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Long-distance relationships are hard. Long-term relationships are hard. Young relationships are hard. Put them all together, and you get something that has very little chance of having a good, happily ever after outcome. It certainly starts out like a fairytale. There's a girl (Felicity Jones), who cannot stop staring at the boy (Anton Yelchin) in her class. After what must be months of secret adoration, she decides to confess her love to him, with a letter that she leaves on the wind-shield of his car. The boy finds this mildly charming, flattering, and is touched, too. The two meet, share an awkward encounter of many blank silences and uncomfortable laughs. But there is a real, convincing spark there. Which is why date after date, the pair grows closer together, and is virtually inseparable. So far so good: almost too good to be true. There is one slight problem: Anna (Jones) is an English exchange student staying in the United States with her soon-to-be expired student visa. On the day she is supposed to leave the country, she makes the rash decision of violating the conditions of her visa and stays for two more months, so she can spend all the summer time in the world with her new boyfriend Jacob (Yelchin). Seems like a good idea at first, for both of them, and they have a great time without doubting for a second that this risky move might jeopardise everything they have. It's only when, after a brief visit to England, she tries to return and is subsequently denied permission to enter the States. She broke the rules, a very clear set of rules, and is now being punished because of it. Romeo and Juliet were pulled apart by feuding families, and it seems these two are held apart by immigration officers. There are no appeals and certainly no exceptions: so off to England she goes, leaving him devastated. Life must go on though, and the couple to their best to sustain their relationship. Whatever passion and love they once shared are no more, as the unhelpful feeling of frustration kicks in. Working as a carpenter, Jacob has a co-worker, Samantha (Jennifer Lawrence), who attempts to steal his heart, whereas Anna finds herself being seduced by the tall, handsome neighbour Simon (Charlie Bewley) who is led to believe that she's single. Relationships need work and constant attention. When you're thousands of miles apart, this become challenging, They're young, they're healthy, and it almost seems silly to be tied down. What "Like Crazy" is not afraid to do is to face some of the ugliness of its difficulties. When they're tempted, they're only human, and it's only natural for them to act on their impulses. Although not a lot is explained when it comes to the initial attraction these two youngsters share, once they are together, Yelchin and Jones certainly share a sweet, lovable enough chemistry to show that they are a committed couple, and it's easy to root for these unfortunate individuals. The girl was thoughtless and acting foolishly to overstay her visa, and so the powers that be do have every reason to bar her from the country. It's an unlucky sequence of events, not something she may have completely deserved per se, but also an outcome she cannot easily refute. As the two "destined" lovers are torn apart, and as the two quality leads start feeling the pain, they succeed in gaining sympathy from the audience. Not willing to go down without a fight, they search for solutions, and the easiest one seems to be if Jacob travelled to England and the two got married. But it's a big, sudden step, with both of them not too sure on whether their relationship has already reached that level. It's not as if they've spent a whole lot of time together - but in order to give this dying love another chance, they both know this must be done; and with support from Anna's parents, the two do indeed get married - nothing lavish, but a small, modest ceremony in a courthouse. But bureaucracy being what it is, there is still considerable wait that comes with legalising documents - everything takes time, and they're about to experience even more delays and kinks in what was supposed to be a smooth process. Here is a film that is in touch reality. It does not cheat, nor does it use sudden, rushed musical interludes somehow fast-forward their troubles. It makes sure to take multiples aspects into account when carefully examining their unique situation. Most dialogue here was improvised, and the remarkably talented lead pair covers a lot of ground, both the beautiful, colourful ups and ugly, nosy downs. Their young naiveté and silly hasty decision-making skills may irritate older, more mature members of the audience, but they're mistakes and choices that could easily be made by those blinded by love. Sounds corny, but that's life - and the natural performances from the leads will most certainly have you believe their honest, earnest intentions. There are many slow, lingering shots (a common, go-to technique among indie films), that do considerably slow down the pace in several scenes, but the positive aspect that results from those is that the two actors get the chance to flourish and show off their talents with more screen time. Throughout it makes the wise decision of never promising an uplifting ending, and the ambiguous conclusion does frustratingly leave things hanging - but in a way this in itself is a lesson and a more realistic portrayal of things to come. The two have many issues to work out, and this is true whether they're in the same country or not. Marriage hardly changes anything; it rather complicates the situation even more. It's quite the depressing thought, but the breath of fresh air this provides in its balanced, direct depiction of young love, no matter how maddening to watch with its many pitfalls and traps, is a rare, thought-provoking, most likely debate-provoking viewing experience with a young cast that has the gift of exceptional improvisation.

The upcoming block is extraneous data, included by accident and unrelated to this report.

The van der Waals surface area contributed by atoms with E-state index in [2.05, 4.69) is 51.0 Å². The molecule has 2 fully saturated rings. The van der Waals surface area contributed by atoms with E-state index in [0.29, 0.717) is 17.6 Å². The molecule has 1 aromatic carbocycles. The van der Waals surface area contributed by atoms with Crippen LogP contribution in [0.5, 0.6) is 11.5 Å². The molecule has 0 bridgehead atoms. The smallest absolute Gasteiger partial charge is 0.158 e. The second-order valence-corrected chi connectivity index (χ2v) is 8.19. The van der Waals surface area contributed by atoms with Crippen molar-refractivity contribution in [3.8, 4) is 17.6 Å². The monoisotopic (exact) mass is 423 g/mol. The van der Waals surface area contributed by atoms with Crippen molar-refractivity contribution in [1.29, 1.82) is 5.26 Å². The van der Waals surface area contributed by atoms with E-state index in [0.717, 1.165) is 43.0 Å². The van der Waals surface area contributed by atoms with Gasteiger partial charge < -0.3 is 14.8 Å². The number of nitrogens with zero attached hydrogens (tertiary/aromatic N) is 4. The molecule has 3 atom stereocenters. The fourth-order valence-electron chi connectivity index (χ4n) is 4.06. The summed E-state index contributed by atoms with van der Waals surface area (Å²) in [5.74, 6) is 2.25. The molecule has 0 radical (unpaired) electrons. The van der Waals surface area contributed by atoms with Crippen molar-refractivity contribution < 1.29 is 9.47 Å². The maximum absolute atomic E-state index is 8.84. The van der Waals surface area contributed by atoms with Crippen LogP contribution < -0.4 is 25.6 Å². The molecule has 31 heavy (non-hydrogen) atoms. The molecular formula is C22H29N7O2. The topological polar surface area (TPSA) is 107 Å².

Forced to entertain a French exchange student for the weekend I racked my brains trying to think of anything I could do that wouldn't involve much talking. Then it hit me. The cinema. The perfect place to hide in the dark with the perfect excuse to avoid conversation. There aren't many films out at the moment which are light hearted a jovial and then best thing I could find with a plot line that wasn't too complex for my exchange and I was 'Like Crazy'. I had assumed that this film was a light hearted chick flick, but I was wrong. I was surprised to find that Like Crazy is actually quite an emotional romantic drama. The story follows two college students, Jacob and Anna, who fall in love, but face a seemingly insurmountable problem as Anna is actually a British student studying on an American Visa. When the time comes for Anna to return to the UK, she decides that she cannot bear to part with Jacob and so she violates the terms of her Visa rendering it impossible for her to re-enter the US. This is a truly heart-breaking love story of two young people desperate to stay together despite the miles and miles of ocean between them. Actors Felicity Jones and Anton Yelchin are two absolutely brilliant actors who are perfectly suited for their roles. Whilst the plot is quite simple and there's a lot of to-ing and fro-ing, the intense chemistry between this pair makes it hard for the watcher to look away and most certainly tugs your heartstrings. Both the young actors deliver realistic performances that truly draw you in as this is real drama. This is a major step up for Felicity Jones as the last movie I saw her in was 'Chalet Girl', which is literally the complete opposite to 'Like Crazy'. I would expect both actors to be much in demand after two absolutely stunning performances in this new film. This isn't a silly romance, but an accurate portrayal of the difficulties faced by lovers - the good, and the bad. Even though the couple in question are so young, they face real life dramas faced by couples of all ages and director Drake Doremus successful draws the audience into the story by making us believe that it is real. This film really took me by surprise and much exceeded any expectations that I had. This is much watch for any couples going through hard times and is a kick up the backside for anyone who gave up love because it was 'just too hard'. IN SELECTED CINEMAS NOW.